To fly or not to fly

Caproni CA-60 triple triplane flying boat

The Caproni CA-60 was made as a cross between a house-boat and a plane. This 1920 triple-wing monstrosity used three sets of triplane wings left over from WW1 bombers, bolted to a 100 {!} passenger flying boat hull. It had twice the wing area of a B-52 bomber and weighed 55,000 pounds. The 9000 square foot wings were equipped with ailerons and the rear set were elevators. Power was by eight 400 hp American Liberty engines in pusher and tractor sets, ten times as much as the average passenger aircraft of the time. The center front and rear nacelles housing 2 engines each. Miraculously, this machine DID fly the first time in 1921- it reached a heigth of 60 feet, collapsed, and plummeted toward the lake just after take off, killing both pilots. It was „mysteriously“ destroyed in a fire while undergoing repairs. Despite it‘s massive size, it was merely a prototype for a 150 seater designed to cross the Atlantic.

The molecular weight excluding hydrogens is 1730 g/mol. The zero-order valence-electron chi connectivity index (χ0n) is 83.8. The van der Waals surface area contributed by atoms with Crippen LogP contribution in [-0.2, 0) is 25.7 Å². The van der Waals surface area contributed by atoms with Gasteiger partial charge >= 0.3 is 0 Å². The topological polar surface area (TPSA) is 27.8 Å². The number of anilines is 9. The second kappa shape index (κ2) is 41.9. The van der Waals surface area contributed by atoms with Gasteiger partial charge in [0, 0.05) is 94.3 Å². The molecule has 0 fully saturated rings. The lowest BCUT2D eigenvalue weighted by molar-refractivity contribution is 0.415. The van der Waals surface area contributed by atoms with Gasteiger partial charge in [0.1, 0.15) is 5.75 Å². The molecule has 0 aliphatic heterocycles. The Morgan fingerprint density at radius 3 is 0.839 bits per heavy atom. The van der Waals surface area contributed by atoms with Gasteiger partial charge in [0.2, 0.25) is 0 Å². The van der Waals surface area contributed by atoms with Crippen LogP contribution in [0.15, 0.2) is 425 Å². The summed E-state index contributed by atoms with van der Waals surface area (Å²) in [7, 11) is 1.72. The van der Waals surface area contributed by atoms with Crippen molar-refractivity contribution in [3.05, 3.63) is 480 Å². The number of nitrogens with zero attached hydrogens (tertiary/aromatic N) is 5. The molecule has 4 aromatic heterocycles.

The Caproni CA-60 under construction (within an airship hangar).

Spinning (Cylinder-) Wings  -  The Magnus - Robbins Effect

The effect on a spinning cylinder or sphere moving through a fluid, in which force acts perpendicular to the direction of motion and to the direction of spin. Applied to aeronautics in experimental wingforms, the Magnus Theory states that if air is directed against a smooth, revolving cylinder, whose circumferential speed is greater than that of the air current, a force is directed against one side of the cylinder - air compressed on one side and vacuum formed on the other - creating lift. Named after physicist Heinrich Gustav Magnus (1802-70).